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    Friday, May 24, 2024

    Massive Mystic real estate deal inked in downtown

    Mystic ― In what may be the largest commercial real estate sale in Mystic history, a Massachusetts investor with an extensive real estate portfolio has inked a $14 million deal for a complex of retail, restaurant and residential space in the heart of Groton’s Water Street.

    Karim “Ed” Jouki, who owns numerous properties in Rhode Island, Massachusetts and Connecticut, spent a year negotiating the off-market deal before finalizing the purchase of Factory Square on Oct. 31.

    Factory Square, the 60,000-square-foot former home of the Standard Machinery Co., encompasses 43 residential units and six commercial spaces, including Margaritas, Friar Tuck’s, Mystic River Chocolate Café, Milestone and Barley Head Brewery.

    The deal for the three attached buildings and one detached building comprising the mixed-use property was brokered by Mantas Laureckis and Dylan LaGrandeur, real estate agents with Seaport Commercial, a division of Seaport Real Estate Services of Mystic.

    On Friday, Laureckis said the challenges of the landmark deal, including rising interest rates, reflect the dynamic local real estate environment. But he believes it was the biggest commercial real estate transaction in Mystic’s history, exceeding the $11.5 million Steamboat Wharf deal in 2019 by $2.5 million.

    Jouki, 77, who came to America in 1970 from Lebanon with just $46 in his pocket, said Friday that he probably overpaid for the property, valued at $7.7 million, according to property records. But because he keeps most of the properties he buys, he says he’s not worried. He thinks property values in the Mystic area will continue to rise, and once he makes improvements to the property, it will be worth more than what he paid for it.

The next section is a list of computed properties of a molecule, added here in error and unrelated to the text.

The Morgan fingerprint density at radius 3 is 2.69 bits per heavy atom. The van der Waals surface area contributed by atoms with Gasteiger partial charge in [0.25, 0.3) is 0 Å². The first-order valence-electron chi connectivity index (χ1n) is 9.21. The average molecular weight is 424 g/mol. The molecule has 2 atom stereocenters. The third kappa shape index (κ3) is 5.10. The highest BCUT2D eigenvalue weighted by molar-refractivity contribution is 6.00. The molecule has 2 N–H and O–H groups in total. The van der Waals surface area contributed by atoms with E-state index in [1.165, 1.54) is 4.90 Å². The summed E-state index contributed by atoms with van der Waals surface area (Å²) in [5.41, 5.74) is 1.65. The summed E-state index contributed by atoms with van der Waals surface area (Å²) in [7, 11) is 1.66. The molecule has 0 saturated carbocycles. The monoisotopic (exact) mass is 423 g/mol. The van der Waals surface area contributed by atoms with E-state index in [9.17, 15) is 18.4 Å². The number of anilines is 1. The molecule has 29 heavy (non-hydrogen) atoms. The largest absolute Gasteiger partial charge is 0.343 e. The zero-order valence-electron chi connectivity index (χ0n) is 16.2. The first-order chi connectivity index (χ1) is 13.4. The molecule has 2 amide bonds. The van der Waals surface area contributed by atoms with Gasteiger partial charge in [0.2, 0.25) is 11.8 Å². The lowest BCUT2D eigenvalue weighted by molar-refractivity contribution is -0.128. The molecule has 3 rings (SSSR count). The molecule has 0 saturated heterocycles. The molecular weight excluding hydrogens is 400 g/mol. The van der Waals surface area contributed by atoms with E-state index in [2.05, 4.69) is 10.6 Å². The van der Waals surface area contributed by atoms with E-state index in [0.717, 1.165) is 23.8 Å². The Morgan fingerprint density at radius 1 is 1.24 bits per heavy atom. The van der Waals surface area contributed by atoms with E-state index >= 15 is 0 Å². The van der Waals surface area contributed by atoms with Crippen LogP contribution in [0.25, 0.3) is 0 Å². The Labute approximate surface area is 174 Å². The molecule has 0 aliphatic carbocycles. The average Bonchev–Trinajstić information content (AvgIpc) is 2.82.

“In the future, the value will shoot up like a rocket,” he said. “Mystic is historic, and becoming well known ― well wanted,” he added, pointing to the millions of visitors who travel to the area each year.

    When asked why he wanted to purchase the property, Jouki noted less tangible qualities.

    “I like the town; I like the people. I like the atmosphere,” he said.

    Jouki said he plans to make some improvements to the property, including cleaning up the building exteriors and renovating the 43 apartments in the space with higher-end amenities such as stainless steel appliances and granite countertops, but plans no changes for the use of the property.

    LaGrandeur said the property was off the market and the owners were not willing to sell initially, but that he and Laureckis thrive on the challenges that such large deals and lengthy negotiations inevitably face. In the end, he said, they managed to negotiate the sale by presenting an offer Factory Square LLC could not refuse.

    Factory Square last sold in 1999 for $2.6 million.

    Editor’s note: This version corrects the spelling of Mantas Laureckis’ surname.

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